What Your CPA Isn’t Telling You

Welcome to my What Your CPA Isn’t Telling You book summary!

booboo book rating: ★★★★★

A well-written and easy-to-follow book. However, it’s only going to be suitable for a very specific type of person. First, you have to be an absolute beginner. I’m talking at the very beginning. If you didn’t know that you would need a separate bank account for your business, apart from your personal bank account, then you’re at the level where this book would be suitable for you. If this is not the first book you’ve read, likely you’re already aware of 50-90% of it’s contents. Second, you have to be someone who is scared or intimidated by taxes and starting a business.

The way the book is written, it takes the reader on a journey through the situation of a couple and their CPA. As such, you have to read a lot of the story to get the information, and that’s not why I bought the book. I assume the only reader who would be interested in doing this is a beginner who wants to take it very slow. I couldn’t bring myself to read ten pages only to get a small nugget at the end. I started reading the chapter summaries after the second chapter.

I’m giving the book a low rating due to the author’s poor job of specifying the ideal reader. The title of the book suggests higher-level ideas and no where in the description does it reveal this is a storybook suitable for beginners.

You are reading my book review and summary of What Your CPA Isn’t Telling You by Mark J. Kohler. Be sure to check out my digital bookshelf for 100+ book summaries.

Summary of Appendix B – The Best Business Entity When It Comes To Taxes

  1. Sole Proprietorship
    1. Benefits
      1. simple and easy to start
    2. Drawbacks
      1. exposure to liability
      2. self-employment tax
      3. audit risk
    3. Do this when you are testing a business idea or when hiring children in the family
  2. C-Corporation
    1. Benefits
      1. Asset protection and corporate veil
      2. Ability to raise money (ie going public)
      3. Can write-off more expenses
    2. Drawbacks
      1. double taxation
      2. cost of formation and maintenance (similar to C- and LLC)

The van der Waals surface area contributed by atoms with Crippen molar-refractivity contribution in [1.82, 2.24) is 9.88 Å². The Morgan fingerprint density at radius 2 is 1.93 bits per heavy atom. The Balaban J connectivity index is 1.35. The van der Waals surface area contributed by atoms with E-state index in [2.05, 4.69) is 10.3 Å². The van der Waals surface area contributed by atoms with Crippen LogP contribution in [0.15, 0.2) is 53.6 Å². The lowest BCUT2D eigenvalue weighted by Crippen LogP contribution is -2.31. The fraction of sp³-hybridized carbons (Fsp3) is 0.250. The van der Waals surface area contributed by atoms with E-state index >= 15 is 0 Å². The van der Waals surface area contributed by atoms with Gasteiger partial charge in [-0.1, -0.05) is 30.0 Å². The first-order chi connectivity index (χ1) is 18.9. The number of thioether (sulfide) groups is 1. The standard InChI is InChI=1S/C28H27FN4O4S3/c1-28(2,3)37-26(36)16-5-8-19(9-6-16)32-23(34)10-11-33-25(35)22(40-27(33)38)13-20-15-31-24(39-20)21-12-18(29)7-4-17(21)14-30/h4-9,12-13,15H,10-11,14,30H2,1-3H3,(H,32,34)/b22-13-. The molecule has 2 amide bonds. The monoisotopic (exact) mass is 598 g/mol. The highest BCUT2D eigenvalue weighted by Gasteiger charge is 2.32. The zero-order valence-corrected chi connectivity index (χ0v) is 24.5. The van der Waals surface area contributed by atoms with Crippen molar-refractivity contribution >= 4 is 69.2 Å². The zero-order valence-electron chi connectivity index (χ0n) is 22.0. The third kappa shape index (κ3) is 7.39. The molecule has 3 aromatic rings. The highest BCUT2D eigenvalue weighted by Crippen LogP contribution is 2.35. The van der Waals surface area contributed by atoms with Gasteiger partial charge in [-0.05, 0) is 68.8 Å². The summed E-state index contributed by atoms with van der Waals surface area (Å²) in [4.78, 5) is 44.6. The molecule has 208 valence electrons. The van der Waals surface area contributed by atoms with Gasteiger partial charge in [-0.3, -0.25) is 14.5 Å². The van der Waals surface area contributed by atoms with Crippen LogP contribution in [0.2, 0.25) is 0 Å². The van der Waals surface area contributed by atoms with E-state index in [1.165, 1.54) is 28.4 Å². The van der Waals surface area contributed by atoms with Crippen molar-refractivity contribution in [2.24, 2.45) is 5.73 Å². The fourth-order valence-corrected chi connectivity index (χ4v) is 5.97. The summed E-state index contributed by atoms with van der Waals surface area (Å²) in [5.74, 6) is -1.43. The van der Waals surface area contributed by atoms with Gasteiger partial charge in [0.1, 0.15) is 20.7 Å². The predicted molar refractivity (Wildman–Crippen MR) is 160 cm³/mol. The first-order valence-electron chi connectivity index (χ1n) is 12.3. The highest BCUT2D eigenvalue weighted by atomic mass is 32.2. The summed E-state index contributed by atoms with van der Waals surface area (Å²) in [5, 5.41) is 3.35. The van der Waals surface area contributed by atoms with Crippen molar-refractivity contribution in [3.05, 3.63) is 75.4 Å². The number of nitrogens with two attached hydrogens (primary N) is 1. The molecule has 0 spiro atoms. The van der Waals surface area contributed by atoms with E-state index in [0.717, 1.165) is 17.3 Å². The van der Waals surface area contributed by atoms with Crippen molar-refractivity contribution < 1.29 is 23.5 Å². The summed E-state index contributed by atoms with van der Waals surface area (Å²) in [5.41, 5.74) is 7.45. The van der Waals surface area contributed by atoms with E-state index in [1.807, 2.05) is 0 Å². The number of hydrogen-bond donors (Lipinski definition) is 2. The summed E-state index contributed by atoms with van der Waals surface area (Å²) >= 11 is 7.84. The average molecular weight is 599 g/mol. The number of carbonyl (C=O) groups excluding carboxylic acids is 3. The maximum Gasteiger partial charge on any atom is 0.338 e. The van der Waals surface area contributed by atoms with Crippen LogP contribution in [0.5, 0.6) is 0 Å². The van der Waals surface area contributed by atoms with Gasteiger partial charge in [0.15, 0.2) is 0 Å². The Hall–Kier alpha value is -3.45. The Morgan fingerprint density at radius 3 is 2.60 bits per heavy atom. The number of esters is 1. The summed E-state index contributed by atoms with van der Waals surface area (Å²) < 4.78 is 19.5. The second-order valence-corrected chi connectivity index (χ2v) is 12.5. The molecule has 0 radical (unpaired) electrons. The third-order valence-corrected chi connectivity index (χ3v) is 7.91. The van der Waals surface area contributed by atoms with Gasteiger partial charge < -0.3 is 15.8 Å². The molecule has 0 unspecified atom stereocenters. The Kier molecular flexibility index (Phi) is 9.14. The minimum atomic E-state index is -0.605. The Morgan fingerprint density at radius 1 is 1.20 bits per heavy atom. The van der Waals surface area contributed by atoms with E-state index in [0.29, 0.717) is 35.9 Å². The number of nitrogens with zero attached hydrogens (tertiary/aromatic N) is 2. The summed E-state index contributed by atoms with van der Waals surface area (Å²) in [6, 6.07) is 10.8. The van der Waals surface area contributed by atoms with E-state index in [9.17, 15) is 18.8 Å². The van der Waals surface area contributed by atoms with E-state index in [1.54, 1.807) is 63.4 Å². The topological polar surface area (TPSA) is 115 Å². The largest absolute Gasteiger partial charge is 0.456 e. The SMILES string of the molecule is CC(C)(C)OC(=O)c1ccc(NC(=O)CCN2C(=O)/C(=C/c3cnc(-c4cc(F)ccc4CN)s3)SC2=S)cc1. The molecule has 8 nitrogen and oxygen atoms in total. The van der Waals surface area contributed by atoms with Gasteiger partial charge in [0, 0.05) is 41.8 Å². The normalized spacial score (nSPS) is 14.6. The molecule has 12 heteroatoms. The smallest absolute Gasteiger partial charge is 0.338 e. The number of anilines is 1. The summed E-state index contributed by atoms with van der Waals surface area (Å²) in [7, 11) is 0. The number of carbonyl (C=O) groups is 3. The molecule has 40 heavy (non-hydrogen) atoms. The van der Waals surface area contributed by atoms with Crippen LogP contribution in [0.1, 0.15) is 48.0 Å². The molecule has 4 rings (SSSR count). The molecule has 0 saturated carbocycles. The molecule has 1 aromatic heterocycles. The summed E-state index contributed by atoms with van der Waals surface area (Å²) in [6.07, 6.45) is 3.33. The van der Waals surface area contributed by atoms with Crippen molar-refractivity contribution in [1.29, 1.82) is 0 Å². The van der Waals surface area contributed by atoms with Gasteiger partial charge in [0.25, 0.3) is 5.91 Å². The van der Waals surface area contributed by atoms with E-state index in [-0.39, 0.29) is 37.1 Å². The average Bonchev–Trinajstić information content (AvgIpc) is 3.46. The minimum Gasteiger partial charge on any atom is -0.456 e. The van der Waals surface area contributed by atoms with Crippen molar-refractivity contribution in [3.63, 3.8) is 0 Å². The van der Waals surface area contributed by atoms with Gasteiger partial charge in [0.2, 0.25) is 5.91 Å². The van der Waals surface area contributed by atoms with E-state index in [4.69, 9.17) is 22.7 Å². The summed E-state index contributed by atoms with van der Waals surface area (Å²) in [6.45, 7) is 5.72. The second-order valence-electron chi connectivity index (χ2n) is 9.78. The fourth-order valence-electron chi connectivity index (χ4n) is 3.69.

1. must have a board of directors which meet regularly
    3. When it makes sense
      1. If you plan to go public or have more than 100 shareholders
      2. If you are single with $4k+ out-of-pocket medical expenses over and above insraucne
    4. Other Considerations
      1. Both C- and S- corp have equal asset protection
      2. More write-offs to save taxes (can be more of a waste of time and money to accomplish this)
      3. Incorporating in a taxfree state is not relevant if you sell to states with an income tax
  3. S-Corporation
    1. Benefits
      1. Asset protection and corporate veil (same as C-corporation)
      2. Saving on self-employment tax
    2. Drawbacks
      1. formation and maintenance costs (similar to S- and LLC)
      2. quarterly payroll reports (service costs about $150 per quarter)
      3. inflexible for tax planning (do not use for buy-and-hold property)
    3. When they make sense
      1. creating ordinary income, asset/liability protection, and/or saving SE taxes
    4. Other considerations
      1. A reasonable salary can be a percentage of net income and never less than 1/3
  4. Limited Liability Company
    1. Benefits
      1. asset protection
      2. their role in parternships and assigning income/expenses
      3. partners not liable for each other’s actions
    2. Drawbacks
      1. formation and maintenance costs (similar to C- and S-)
    3. when they make sense
      1. when you have an asset (rental property, investment account) and want asset protection
      2. when you have a partner is any sort of business venture
    4. Other considerations
      1. Single Member LLC – if owned 100% by either an individual or other entity, allowing asset protection and saving accounting fees (no separate tax return)
      2. S-Election LLC – electing to be taxes as S-Corporation
  5. Limited Partnership
    1. Benefits
      1. asset protection “charging order protection”
      2. gifting and transfer of income “Family Limited Partnership”
      3. family property and parental control
      4. estate planning (divorce protection)
    2. drawbacks
      1. administrative costs
      2. passive loss carryforwards (not for rental real estate which typically see’s losses)
      3. securities law

Summary of Appendix C – The C-Corp vs. S-Corp Debat – Who Wins?

Advocates of C-Corp argue that (counter-argument indented):

  1. offers more tax deductions to business owners
    1. sometimes hard to take these deducations; if you have more than one employee, need to give the same benefit to all; reductions if you own more than 5%
  2. double taxation can be avoided entirely
    1. Not if you have tremendous success, it becomes harder and harder having you take a larger salary or start other entities
  3. lower corporate tax rates can be utilities if there is taxable income
  4. S-Corp on verge of being eliminated by Congress
    1. hasn’t been for 50 years
  5. salary/net-income split is oversold and a reasonable salary definition is abused

Advocated of S-Corp argue that:

  1. deduction for C-Corp are limited at bet for the average small-bsuiness owner
  2. onerous double-tax problem ultimately has to be health with and cant’ be avoided
  3. S-Corp will continue b/c saving on FICA through a salary split is a reality

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